The key change in post-war Japan that set everything else in motion was the dramatic revamp of corporate ownership. A powerful, long-term focused inside shareholder (the zaibatsu families) was replaced by financial institutions that favoured interest repayment to dividend payment, cash hoarding over growth investment and risk aversion over risk taking. With the mandated unwinding of cross-shareholdings, the influence of bankers is significantly diminishing. The unwinding of cross-shareholdings started more than two decades ago. However, it took the introduction of the Stewardship Code and Corporate Governance Code, in 2014 and 2015 respectively, for the increasingly dispersed corporate ownership to make a tangible difference to overall shareholder returns.
Total Shareholder Returns of Japanese Listed Companies
Source: Mizuho Securities Equity Research, based on TSE.
Note: Note: TSE 1st listed companies as of each fiscal year end excluding financials and Japan Post. Net amount of share buybacks (reported on cash flow statement). Data as of 19 October 2018.
This increase in shareholder returns is the fallout from the government finally tackling the root cause of the problems at the heart of the share ownership system in Japan: the misalignment of interests between inside and outside shareholders. Listed companies are now required to have at least two independent directors on their boards. Institutional investors are also required to play a more active role as the stewards of the business. Both these measures have introduced greater challenge to the way in which managers run the business. They can no longer rely on their friendly cross-shareholders to keep them in their posts, nor can they continue to ignore the interests of shareholders. It is still early days, but changes so far are encouraging.
The headline matrices are looking promising so far. Total shareholder returns have doubled in recent years, through dividend payouts and share buybacks. The number of independent directors has also risen dramatically. In 2015, half of listed companies had no independent directors; by 2017, 90 per cent had at least two. However, there are a few more subtle changes happening in the background that are worth highlighting.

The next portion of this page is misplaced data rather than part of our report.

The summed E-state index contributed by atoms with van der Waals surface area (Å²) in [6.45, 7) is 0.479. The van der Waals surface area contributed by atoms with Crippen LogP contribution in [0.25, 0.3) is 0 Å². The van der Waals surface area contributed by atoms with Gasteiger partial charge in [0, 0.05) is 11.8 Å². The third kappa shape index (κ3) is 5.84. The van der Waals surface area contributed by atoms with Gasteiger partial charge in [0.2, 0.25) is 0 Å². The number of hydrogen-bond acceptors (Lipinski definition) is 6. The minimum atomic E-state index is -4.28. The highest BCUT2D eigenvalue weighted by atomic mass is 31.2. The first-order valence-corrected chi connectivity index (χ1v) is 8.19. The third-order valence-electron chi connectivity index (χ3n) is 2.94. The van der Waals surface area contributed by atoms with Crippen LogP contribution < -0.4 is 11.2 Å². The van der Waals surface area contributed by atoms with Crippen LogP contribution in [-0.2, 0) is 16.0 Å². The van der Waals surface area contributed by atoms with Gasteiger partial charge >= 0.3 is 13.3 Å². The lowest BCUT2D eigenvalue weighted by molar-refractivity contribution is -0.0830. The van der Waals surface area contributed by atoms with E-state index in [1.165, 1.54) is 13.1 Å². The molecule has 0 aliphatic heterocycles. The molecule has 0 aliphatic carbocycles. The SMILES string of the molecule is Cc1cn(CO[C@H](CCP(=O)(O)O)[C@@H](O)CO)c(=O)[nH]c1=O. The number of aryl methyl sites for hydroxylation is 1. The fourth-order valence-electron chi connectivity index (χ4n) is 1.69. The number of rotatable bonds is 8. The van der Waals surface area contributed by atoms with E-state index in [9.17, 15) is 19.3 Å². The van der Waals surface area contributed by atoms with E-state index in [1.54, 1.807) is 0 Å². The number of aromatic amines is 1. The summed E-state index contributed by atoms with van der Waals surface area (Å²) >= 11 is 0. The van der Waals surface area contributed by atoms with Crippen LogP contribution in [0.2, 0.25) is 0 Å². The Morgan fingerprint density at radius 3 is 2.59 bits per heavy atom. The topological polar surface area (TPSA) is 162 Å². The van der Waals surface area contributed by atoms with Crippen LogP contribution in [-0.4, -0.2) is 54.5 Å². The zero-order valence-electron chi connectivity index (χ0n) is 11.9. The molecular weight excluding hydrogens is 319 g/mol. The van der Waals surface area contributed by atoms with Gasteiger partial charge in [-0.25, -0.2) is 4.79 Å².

The dramatic rise in the number of independent directors on Japanese boards in the last couple of years is a promising start. However, this is only the first of many steps companies need to take if they are serious about changing board dynamics. It is all well and good having these newly-appointed independent directors in place but unless their roles come with explicit powers to challenge management and well-defined governance duties to perform, it could be that ultimately they fail to have a meaningful impact on the way in which business decisions are made. Undoubtedly there is more to be done, but it is pleasing to see the proportion of Topix 500 companies that have a committee board structure having increased from 20 per cent in 2015, to 70 per cent two years later in 2017.
One of the key problems with corporate Japan from a shareholder’s perspective is the complete detachment of management’s strategic agenda from that of shareholders’ interests. One way of solving this is by increasing insider share ownership. Back in 2013, before the introduction of the two governance codes, there were only four companies in the Topix 500 that had any form of stock-based compensation in place. This has risen to almost 350 by 2017. Greater inside ownership, particularly at management and board level, should encourage those with executive power to think more like owners.
Returning to the dividend payout levels of companies, here too we can also see a difference. This is evidenced by a greater portion of Japanese companies including explicit dividend related targets in their medium-term plan. Only 8 per cent of the top 1,200 companies had an explicit dividend target in 2004; in 2016, this figure had risen to 43 per cent. This is a good sign because it suggests that managements are finally incorporating shareholder returns into their capital allocation decision making process.